Admission to the school is highly competitive, Georgia Law accepting 19.35% of applicants for the Class of 2021, with a median LSAT of 166 and a median GPA of 3.83.[24][25] Georgia Law's average selectivity rating is 95 out of a possible maximum of 99, Georgia Law enrolled students being in the top 4% of law school applicants.[26] Although grades, degrees earned, and standardized test scores are important, for each applicant the admissions committee primarily considers a mandatory personal admission essay, a mandatory resume detailing the applicant's education, employment, fellowships, skills, honors, awards, community involvement, volunteer work, and other accomplishments, as well as mandatory letters of recommendation.[27]

The 2020 first year students came from 25 states, 14 countries, and 97 undergraduate institutions. Of those students, 71% received merit based scholarships.[28][29]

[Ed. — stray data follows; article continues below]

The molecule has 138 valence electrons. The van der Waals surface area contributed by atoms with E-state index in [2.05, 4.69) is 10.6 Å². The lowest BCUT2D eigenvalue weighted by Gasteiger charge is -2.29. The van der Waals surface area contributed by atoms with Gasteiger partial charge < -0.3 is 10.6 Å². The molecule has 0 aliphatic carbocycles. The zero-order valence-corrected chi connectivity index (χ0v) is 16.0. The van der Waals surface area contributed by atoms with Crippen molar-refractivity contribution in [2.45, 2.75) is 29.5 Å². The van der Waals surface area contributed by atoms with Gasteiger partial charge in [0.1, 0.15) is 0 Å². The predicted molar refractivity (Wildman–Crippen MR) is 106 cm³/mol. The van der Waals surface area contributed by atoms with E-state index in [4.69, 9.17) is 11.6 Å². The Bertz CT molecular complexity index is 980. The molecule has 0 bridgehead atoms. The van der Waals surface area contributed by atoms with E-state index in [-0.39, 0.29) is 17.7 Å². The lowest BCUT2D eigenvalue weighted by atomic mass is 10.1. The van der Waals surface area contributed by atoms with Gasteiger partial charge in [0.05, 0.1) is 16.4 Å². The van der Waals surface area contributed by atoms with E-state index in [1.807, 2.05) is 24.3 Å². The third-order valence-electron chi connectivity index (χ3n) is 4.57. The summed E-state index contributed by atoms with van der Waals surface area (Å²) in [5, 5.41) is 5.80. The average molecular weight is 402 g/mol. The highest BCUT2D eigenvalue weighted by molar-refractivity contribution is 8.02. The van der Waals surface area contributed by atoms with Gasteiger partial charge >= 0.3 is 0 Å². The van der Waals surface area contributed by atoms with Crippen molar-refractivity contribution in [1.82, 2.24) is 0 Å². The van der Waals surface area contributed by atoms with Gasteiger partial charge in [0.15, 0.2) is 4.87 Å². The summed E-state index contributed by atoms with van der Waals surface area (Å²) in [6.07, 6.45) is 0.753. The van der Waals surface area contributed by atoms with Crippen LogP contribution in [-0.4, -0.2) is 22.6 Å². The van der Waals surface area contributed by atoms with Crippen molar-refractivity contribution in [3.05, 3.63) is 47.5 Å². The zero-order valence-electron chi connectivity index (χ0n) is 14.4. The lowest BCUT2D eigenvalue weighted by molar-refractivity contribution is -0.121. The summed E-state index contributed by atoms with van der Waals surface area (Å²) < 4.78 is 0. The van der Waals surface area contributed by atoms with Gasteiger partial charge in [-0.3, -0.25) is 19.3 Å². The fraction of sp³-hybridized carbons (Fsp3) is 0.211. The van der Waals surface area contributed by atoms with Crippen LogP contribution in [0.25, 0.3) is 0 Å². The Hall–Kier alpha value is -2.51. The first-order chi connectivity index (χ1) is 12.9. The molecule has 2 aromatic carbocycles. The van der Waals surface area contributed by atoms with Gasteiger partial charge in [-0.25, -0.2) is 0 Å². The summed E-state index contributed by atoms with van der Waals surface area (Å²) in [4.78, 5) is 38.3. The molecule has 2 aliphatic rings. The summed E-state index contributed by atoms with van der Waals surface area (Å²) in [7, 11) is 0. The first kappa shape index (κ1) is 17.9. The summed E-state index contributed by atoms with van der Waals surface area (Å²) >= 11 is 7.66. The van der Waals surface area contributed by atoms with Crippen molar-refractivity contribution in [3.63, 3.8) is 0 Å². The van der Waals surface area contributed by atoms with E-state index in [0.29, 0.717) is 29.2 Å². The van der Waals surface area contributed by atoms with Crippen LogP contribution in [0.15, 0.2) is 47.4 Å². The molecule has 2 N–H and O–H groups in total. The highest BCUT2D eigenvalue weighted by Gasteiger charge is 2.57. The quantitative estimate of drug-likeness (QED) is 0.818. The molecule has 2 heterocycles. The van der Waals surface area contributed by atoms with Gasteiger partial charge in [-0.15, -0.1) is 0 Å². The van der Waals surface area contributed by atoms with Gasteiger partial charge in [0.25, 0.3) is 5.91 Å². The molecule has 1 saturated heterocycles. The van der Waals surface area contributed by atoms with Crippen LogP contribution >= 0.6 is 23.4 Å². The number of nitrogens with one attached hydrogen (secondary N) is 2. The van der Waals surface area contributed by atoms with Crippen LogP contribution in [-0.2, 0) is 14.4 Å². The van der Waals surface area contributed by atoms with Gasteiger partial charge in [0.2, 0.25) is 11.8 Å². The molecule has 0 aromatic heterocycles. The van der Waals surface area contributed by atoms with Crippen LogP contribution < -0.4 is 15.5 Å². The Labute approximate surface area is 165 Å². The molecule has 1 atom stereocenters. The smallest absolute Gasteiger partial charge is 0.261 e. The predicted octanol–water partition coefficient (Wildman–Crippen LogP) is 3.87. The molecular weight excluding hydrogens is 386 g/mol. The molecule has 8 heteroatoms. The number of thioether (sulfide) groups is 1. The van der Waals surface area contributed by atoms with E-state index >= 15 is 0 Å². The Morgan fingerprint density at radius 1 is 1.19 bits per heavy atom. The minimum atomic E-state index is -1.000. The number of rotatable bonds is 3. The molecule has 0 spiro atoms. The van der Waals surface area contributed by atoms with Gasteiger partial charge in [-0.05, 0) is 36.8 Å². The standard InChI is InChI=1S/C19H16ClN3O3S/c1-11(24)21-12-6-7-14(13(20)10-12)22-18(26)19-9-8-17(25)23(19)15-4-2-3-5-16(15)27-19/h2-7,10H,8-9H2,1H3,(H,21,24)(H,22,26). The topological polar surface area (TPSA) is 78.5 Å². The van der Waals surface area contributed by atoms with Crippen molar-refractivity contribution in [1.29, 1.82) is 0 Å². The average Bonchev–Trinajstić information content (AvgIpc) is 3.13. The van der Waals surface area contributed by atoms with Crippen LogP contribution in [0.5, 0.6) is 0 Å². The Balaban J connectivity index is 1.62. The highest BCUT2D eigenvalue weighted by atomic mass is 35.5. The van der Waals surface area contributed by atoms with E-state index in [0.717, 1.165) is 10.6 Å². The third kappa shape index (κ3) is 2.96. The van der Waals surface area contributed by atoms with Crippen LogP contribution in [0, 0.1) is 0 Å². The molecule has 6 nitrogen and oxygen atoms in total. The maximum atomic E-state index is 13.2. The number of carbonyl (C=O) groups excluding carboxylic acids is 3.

Student support and faculty to student ratio

Georgia Law's Mentorship Program matches every law student with a faculty member mentor, an upperclassman peer mentor, a Career Development Office counselor, and an alumnus professional mentor.[30] There are just six students for each faculty member.[31][32]

Law review and journals

Georgia Law students publish three legal journals: Georgia Law Review, Journal of Intellectual Property Law, and Georgia Journal of International and Comparative Law. These journals have frequently been cited by federal and state courts, as well as textbooks and law reviews.[33] Membership on the journals is limited to students in their second and third years of law school.[33] In addition to the Georgia Law Review, students publish the online component, the Georgia Law Review Posts, which features essays by students, practitioners, judges and professors focused primarily on timely legal issues in the U.S. Supreme Court and U.S. Courts of Appeals.[34]

Alexander Campbell King Law Library

Entrance to the Alexander Campbell King Law Library.
Entrance to the Alexander Campbell King Law Library.